This text is part of:
Table of Contents:
 Confederate leader. Baltimore, the great slave city, was only kept under Federal jurisdiction by force. It had furnished almost alone all the volunteers who assumed to represent Maryland in the Confederate army. Its possession, in short, even though temporary, by intercepting all the railroads leading to Washington, would isolate this city, and perhaps even cause its capitulation. What an immense effect would have been produced on both sides of the Atlantic if Mr. Lincoln, his cabinet and Congress had found themselves besieged in their own capital and separated from the country they governed! But Lee resisted this temptation. As McClellan in Washington held the chord of the arc which the Confederates had to describe, he could forestall them at any point whatever between the lower Potomac and Baltimore. In marching upon this city, therefore, Lee would have given him an opportunity to take an advanced position and deliver a defensive battle. He preferred to enter the mountainous region of the country. By following this direction and ascending the Potomac, he moved away from the Federal army, without ceasing, however, to menace the Northern States; if he abandoned the idea of attempting an attack upon Baltimore, he drew near to Pennsylvania and Harrisburg, the capital of that State, to the great mining districts it possesses and its principal network of railways; he preserved easy communications by the valley of the Shenandoah, and was protected by the parallel ridges of the Alleghanies; he compelled his adversary to follow him, in short, and assume the offensive. If, attacked by the Federals, he should succeed in defeating them, he could drive them back under the walls of Washington; and the army of the Potomac once isolated from the Northern States, these States were open to invasion without adequate means of defence. Jackson, after giving his troops one day's rest, had left Ox Hill on the 3d of September. On the 5th he crossed the Potomac at White's Ford, not far from Leesburg. The Confederate soldiers, reduced to positive suffering by the campaign they had just passed through, hailed the soil of Maryland as a kind of promised land. On reaching the shore their bands struck up the national air of the country they thought they were going to deliver—Mary-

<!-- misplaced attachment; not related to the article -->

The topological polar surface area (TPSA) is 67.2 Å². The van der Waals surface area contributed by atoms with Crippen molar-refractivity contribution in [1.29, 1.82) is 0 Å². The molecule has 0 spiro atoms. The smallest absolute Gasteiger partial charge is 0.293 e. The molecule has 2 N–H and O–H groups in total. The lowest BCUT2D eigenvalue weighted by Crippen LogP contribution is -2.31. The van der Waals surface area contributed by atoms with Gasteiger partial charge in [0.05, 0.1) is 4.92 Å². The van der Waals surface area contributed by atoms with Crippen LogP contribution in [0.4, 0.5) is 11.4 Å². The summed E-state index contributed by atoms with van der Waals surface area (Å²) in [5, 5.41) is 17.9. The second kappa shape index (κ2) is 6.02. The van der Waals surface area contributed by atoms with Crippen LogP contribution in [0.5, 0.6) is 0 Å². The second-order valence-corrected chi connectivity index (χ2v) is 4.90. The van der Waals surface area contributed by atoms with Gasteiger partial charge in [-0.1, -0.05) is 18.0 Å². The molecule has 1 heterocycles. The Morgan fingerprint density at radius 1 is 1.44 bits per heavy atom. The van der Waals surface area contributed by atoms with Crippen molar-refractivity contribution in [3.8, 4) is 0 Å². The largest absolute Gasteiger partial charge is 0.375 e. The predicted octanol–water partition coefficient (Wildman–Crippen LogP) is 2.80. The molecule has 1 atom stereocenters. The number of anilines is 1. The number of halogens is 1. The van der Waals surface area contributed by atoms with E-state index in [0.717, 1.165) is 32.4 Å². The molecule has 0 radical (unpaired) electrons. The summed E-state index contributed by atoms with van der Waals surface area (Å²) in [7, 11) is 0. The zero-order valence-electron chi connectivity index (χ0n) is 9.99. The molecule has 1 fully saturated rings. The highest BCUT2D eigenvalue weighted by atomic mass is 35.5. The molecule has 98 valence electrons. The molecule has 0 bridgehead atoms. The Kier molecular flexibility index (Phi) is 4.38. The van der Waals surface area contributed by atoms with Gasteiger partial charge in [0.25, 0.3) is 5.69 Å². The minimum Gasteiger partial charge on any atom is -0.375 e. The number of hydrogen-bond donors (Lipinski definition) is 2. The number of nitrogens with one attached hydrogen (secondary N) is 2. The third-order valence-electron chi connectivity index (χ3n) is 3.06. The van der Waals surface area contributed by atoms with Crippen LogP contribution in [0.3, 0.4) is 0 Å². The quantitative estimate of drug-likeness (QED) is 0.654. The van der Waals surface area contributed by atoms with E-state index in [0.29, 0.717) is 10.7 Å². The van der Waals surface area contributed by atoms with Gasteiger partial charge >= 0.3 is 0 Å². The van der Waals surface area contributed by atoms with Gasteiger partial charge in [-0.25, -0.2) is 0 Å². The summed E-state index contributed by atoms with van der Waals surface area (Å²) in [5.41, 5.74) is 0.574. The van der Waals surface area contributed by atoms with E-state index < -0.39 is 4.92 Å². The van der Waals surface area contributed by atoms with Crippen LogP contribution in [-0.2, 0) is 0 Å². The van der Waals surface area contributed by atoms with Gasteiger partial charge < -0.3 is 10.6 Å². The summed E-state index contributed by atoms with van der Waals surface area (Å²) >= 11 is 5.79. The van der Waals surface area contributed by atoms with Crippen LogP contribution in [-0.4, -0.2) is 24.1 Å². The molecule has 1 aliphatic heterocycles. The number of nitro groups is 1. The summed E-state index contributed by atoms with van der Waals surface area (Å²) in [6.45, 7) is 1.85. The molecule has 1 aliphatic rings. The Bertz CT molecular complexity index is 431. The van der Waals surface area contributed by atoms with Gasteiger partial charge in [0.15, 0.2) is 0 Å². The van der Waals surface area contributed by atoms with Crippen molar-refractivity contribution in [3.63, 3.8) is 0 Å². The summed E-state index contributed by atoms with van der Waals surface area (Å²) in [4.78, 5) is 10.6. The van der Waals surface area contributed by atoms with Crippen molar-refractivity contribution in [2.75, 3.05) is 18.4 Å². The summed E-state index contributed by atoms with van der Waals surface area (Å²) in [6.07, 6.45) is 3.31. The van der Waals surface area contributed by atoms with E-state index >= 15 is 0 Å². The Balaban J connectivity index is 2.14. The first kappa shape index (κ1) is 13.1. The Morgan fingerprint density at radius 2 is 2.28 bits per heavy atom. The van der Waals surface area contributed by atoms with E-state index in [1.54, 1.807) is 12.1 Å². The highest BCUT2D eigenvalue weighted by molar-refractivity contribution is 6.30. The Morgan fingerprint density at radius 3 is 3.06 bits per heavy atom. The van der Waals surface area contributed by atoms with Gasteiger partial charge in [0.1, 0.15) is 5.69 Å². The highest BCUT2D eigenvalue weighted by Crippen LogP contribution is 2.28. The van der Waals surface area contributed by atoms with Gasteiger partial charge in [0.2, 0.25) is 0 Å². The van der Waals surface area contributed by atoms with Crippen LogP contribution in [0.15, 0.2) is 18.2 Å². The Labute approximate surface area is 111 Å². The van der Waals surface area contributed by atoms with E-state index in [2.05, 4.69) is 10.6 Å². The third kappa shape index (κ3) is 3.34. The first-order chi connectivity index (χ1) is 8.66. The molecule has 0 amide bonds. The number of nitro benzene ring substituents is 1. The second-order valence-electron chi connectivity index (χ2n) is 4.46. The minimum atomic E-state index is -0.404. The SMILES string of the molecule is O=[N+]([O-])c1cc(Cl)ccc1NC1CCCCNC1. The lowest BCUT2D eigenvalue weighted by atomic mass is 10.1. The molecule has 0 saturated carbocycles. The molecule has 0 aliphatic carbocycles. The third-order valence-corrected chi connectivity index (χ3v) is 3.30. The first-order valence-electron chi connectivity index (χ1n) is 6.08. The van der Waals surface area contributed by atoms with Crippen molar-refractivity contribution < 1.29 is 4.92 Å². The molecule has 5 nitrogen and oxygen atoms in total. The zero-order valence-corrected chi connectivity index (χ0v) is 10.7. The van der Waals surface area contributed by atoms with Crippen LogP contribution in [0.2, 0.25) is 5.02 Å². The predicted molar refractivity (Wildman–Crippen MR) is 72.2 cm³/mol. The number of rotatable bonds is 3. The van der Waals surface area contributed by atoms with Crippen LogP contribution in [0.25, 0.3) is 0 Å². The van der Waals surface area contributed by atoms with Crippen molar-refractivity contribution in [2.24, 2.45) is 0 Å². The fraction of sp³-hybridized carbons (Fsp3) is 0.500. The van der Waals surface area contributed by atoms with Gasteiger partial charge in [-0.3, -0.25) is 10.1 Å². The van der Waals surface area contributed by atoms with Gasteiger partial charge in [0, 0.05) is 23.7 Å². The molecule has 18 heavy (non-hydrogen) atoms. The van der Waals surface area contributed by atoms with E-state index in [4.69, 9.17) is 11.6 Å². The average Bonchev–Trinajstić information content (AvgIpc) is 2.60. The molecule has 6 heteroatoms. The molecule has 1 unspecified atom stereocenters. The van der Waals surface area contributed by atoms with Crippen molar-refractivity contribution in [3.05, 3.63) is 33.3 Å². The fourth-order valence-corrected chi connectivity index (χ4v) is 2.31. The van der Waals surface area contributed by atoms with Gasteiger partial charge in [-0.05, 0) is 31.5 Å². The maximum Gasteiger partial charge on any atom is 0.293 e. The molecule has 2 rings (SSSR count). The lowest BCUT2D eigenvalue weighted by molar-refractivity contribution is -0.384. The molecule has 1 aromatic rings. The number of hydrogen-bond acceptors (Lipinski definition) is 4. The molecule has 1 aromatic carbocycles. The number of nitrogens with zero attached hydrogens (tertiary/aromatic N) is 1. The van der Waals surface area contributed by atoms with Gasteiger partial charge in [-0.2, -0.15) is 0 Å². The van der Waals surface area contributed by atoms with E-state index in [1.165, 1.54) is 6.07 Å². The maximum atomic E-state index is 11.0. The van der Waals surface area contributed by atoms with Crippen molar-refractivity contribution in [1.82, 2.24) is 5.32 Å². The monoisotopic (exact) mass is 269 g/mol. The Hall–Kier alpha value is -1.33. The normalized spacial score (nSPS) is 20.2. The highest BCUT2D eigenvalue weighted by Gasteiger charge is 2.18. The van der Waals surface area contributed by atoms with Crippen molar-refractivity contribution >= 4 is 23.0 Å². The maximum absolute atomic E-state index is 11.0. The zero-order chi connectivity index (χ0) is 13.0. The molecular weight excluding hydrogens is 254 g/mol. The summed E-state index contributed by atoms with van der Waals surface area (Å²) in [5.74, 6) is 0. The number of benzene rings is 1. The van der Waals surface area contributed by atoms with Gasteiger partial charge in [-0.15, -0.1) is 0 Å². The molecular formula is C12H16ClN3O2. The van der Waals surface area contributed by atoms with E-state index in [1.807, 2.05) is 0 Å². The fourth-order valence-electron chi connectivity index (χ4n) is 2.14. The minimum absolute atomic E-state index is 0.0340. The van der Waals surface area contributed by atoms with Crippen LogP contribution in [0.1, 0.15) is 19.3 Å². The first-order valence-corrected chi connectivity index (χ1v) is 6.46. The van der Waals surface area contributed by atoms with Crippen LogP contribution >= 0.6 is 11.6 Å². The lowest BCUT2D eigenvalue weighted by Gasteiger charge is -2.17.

This work is licensed under a Creative Commons Attribution-ShareAlike 3.0 United States License.
An XML version of this text is available for download, with the additional restriction that you offer Perseus any modifications you make. Perseus provides credit for all accepted changes, storing new additions in a versioning system.